A study of child and adolescent mental health care has found that provision needs to be improved across the whole of the EU.
Research led by Professor Swaran Singh of Warwick Medical School at the University of Warwick found substantial improvements were needed across the board from planning to monitoring, and delivery. The study Architecture and functioning of child and adolescent mental health services: a 28-country survey in Europe has been published today recently in The Lancet Psychiatry. Professor Singh’s fellow lead authors are Giulia Signorini MSc and Giovanni de Girolamo MD of the Psychiatric Epidemiology and Evaluation Unit, Saint John of God Clinical Research Center, Brescia.
Professor Singh said: ‘In all 28 countries we found that resource allocation wasn’t evenly spread to effectively deal with need.
‘Our survey provides important information for the evaluation and planning of child and adolescent mental health services (CAMHS) in Europe.
‘It highlights areas of concern: poor service planning and the paucity of standardised outcome assessments for service provision or performance, scarce or variable involvement of service users and their families, and the scarcity of interdisciplinary CAMHS and adult mental health services.’
The team of academics examined characteristics of national child and adolescent mental services across the EU, including legal aspects of adolescent care. Using an online survey completed by child psychiatrists and national child psychiatry associations in each country they obtained data on issues such as availability of services; inpatient beds; clinicians and organisations; and delivery of specific services and treatments.
The study highlighted that the number of public services varies considerably across the EU, from just two each in Malta and Luxembourg to 939 in the UK. The number of public CAMHS relative to the target population ranged from 12.9 per 100 000 young people in Finland to 0.5 per 100 000 young people in Bulgaria. On average young people constitute a fifth of the general population of Europe.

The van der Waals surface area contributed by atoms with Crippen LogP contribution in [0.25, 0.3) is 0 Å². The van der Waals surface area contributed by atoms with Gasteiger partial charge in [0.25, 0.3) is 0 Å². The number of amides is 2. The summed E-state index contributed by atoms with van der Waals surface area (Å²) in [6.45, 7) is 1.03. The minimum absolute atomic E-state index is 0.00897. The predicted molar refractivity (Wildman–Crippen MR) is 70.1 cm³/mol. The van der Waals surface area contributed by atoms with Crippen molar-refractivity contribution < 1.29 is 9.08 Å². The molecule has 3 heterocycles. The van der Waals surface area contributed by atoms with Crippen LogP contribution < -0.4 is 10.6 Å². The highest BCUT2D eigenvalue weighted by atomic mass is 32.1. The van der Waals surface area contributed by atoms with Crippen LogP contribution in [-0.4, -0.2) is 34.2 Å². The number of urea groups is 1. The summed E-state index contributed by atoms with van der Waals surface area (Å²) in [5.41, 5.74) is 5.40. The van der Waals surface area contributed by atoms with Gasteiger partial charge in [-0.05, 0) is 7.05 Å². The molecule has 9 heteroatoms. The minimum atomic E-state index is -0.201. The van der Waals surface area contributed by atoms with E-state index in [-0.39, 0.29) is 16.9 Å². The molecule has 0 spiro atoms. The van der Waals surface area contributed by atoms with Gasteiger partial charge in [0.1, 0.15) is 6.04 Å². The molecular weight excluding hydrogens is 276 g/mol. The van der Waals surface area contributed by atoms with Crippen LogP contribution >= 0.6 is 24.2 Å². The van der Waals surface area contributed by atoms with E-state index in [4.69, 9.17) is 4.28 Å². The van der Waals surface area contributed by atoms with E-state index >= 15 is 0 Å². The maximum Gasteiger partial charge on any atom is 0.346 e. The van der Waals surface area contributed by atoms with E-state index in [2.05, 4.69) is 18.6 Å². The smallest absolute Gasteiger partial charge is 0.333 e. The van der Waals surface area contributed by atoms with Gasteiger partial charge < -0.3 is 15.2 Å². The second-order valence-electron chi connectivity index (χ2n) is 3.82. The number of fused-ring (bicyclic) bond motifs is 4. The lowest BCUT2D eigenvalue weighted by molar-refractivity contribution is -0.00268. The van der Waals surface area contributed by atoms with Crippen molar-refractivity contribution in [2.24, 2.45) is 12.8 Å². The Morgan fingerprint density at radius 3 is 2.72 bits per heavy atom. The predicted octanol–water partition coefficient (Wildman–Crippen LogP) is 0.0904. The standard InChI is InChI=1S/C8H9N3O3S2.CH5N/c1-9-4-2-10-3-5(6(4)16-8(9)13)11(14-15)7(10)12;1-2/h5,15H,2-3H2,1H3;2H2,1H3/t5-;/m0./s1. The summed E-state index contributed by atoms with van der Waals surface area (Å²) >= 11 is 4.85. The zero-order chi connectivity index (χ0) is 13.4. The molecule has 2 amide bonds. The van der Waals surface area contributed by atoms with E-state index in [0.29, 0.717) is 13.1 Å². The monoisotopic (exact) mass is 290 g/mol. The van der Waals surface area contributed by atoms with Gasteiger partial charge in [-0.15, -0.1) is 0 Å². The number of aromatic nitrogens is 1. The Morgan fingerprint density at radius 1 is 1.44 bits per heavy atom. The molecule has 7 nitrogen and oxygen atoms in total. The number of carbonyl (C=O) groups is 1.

In several countries, specific subgroups of children and adolescents had poor access to specialised mental health services dedicated to them. For example, of 27 countries, only ten (37%) provided access to refugees, seven (26%) to orphans or victims of natural or man-made disasters, six (22%) to seriously emotionally disturbed children, four (15%) to minority groups, three (11%) to runaway or homeless children, and two (7%) to indigenous people.
Nine (33%) of 27 countries had no special services designed to meet the specific needs of these subgroups, and only seven (26%) of 27 countries indicated having highly specialised services for fostered children, children who have offended and been charged with crimes, disabled children, children with autism, or children who misuse substances.
Professor Singh added: ‘Clearer national policies are needed for service delivery and structure and for standardised tools to assess the delivery, take up, and effectiveness of treatment. Young people’s needs should be central to service provision, which requires improved understanding of their treatment experiences and satisfaction with services. Professional training should be revised to bridge the gap between professional and service-related cultures.’
The study is part of the five year MILESTONE project which aims to improve transitions for young people from CAMHS to adult mental health services across Europe.